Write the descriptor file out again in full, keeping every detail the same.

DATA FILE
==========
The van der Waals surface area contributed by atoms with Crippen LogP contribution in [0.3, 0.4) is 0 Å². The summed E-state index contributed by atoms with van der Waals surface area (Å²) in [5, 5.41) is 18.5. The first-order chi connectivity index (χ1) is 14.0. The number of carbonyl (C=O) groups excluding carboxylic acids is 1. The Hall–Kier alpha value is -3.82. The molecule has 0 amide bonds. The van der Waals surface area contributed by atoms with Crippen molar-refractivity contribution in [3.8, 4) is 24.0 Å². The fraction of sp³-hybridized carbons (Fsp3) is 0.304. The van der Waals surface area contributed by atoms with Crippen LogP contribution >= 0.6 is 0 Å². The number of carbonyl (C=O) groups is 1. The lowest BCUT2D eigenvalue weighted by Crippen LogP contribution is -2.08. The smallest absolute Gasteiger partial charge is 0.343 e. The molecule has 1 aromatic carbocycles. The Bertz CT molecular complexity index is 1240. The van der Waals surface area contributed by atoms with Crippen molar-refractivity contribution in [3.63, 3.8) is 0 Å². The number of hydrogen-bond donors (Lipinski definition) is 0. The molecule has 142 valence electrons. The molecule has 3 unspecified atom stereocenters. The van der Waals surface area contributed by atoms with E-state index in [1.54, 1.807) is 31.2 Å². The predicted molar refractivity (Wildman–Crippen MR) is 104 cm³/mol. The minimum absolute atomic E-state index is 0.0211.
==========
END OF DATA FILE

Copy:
The van der Waals surface area contributed by atoms with Crippen LogP contribution in [0.3, 0.4) is 0 Å². The summed E-state index contributed by atoms with van der Waals surface area (Å²) in [5, 5.41) is 18.5. The first-order chi connectivity index (χ1) is 14.0. The number of carbonyl (C=O) groups excluding carboxylic acids is 1. The Hall–Kier alpha value is -3.82. The molecule has 0 amide bonds. The van der Waals surface area contributed by atoms with Crippen molar-refractivity contribution in [3.8, 4) is 24.0 Å². The fraction of sp³-hybridized carbons (Fsp3) is 0.304. The van der Waals surface area contributed by atoms with Crippen LogP contribution >= 0.6 is 0 Å². The number of carbonyl (C=O) groups is 1. The lowest BCUT2D eigenvalue weighted by Crippen LogP contribution is -2.08. The smallest absolute Gasteiger partial charge is 0.343 e. The molecule has 1 aromatic carbocycles. The Bertz CT molecular complexity index is 1240. The van der Waals surface area contributed by atoms with Crippen molar-refractivity contribution in [3.63, 3.8) is 0 Å². The number of hydrogen-bond donors (Lipinski definition) is 0. The molecule has 142 valence electrons. The molecule has 3 unspecified atom stereocenters. The van der Waals surface area contributed by atoms with E-state index in [1.54, 1.807) is 31.2 Å². The predicted molar refractivity (Wildman–Crippen MR) is 104 cm³/mol. The minimum absolute atomic E-state index is 0.0211.